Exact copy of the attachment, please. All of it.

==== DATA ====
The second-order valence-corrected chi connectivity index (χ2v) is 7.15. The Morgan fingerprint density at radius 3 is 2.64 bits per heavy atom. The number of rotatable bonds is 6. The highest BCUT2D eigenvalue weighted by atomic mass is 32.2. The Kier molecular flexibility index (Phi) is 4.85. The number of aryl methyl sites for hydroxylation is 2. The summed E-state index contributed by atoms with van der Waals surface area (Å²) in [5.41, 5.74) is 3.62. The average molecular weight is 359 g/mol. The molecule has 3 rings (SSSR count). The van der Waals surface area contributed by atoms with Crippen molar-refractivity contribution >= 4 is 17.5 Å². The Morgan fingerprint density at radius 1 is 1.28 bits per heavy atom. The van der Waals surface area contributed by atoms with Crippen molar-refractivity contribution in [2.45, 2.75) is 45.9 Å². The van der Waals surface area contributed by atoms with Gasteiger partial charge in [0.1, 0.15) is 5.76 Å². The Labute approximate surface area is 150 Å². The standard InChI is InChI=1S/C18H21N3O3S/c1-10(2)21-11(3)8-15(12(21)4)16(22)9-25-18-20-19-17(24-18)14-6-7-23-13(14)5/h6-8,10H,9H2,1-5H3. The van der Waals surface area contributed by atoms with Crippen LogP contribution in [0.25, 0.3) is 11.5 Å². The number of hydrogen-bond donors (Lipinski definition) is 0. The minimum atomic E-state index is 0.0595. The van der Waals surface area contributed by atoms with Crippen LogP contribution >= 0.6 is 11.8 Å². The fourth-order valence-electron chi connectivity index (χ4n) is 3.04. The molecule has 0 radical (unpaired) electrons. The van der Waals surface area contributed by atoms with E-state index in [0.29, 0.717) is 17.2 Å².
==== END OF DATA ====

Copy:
The second-order valence-corrected chi connectivity index (χ2v) is 7.15. The Morgan fingerprint density at radius 3 is 2.64 bits per heavy atom. The number of rotatable bonds is 6. The highest BCUT2D eigenvalue weighted by atomic mass is 32.2. The Kier molecular flexibility index (Phi) is 4.85. The number of aryl methyl sites for hydroxylation is 2. The summed E-state index contributed by atoms with van der Waals surface area (Å²) in [5.41, 5.74) is 3.62. The average molecular weight is 359 g/mol. The molecule has 3 rings (SSSR count). The van der Waals surface area contributed by atoms with Crippen molar-refractivity contribution >= 4 is 17.5 Å². The Morgan fingerprint density at radius 1 is 1.28 bits per heavy atom. The van der Waals surface area contributed by atoms with Crippen molar-refractivity contribution in [2.45, 2.75) is 45.9 Å². The van der Waals surface area contributed by atoms with Gasteiger partial charge in [0.1, 0.15) is 5.76 Å². The Labute approximate surface area is 150 Å². The standard InChI is InChI=1S/C18H21N3O3S/c1-10(2)21-11(3)8-15(12(21)4)16(22)9-25-18-20-19-17(24-18)14-6-7-23-13(14)5/h6-8,10H,9H2,1-5H3. The van der Waals surface area contributed by atoms with Crippen LogP contribution in [0.25, 0.3) is 11.5 Å². The number of hydrogen-bond donors (Lipinski definition) is 0. The minimum atomic E-state index is 0.0595. The van der Waals surface area contributed by atoms with Crippen LogP contribution >= 0.6 is 11.8 Å². The fourth-order valence-electron chi connectivity index (χ4n) is 3.04. The molecule has 0 radical (unpaired) electrons. The van der Waals surface area contributed by atoms with E-state index in [0.29, 0.717) is 17.2 Å².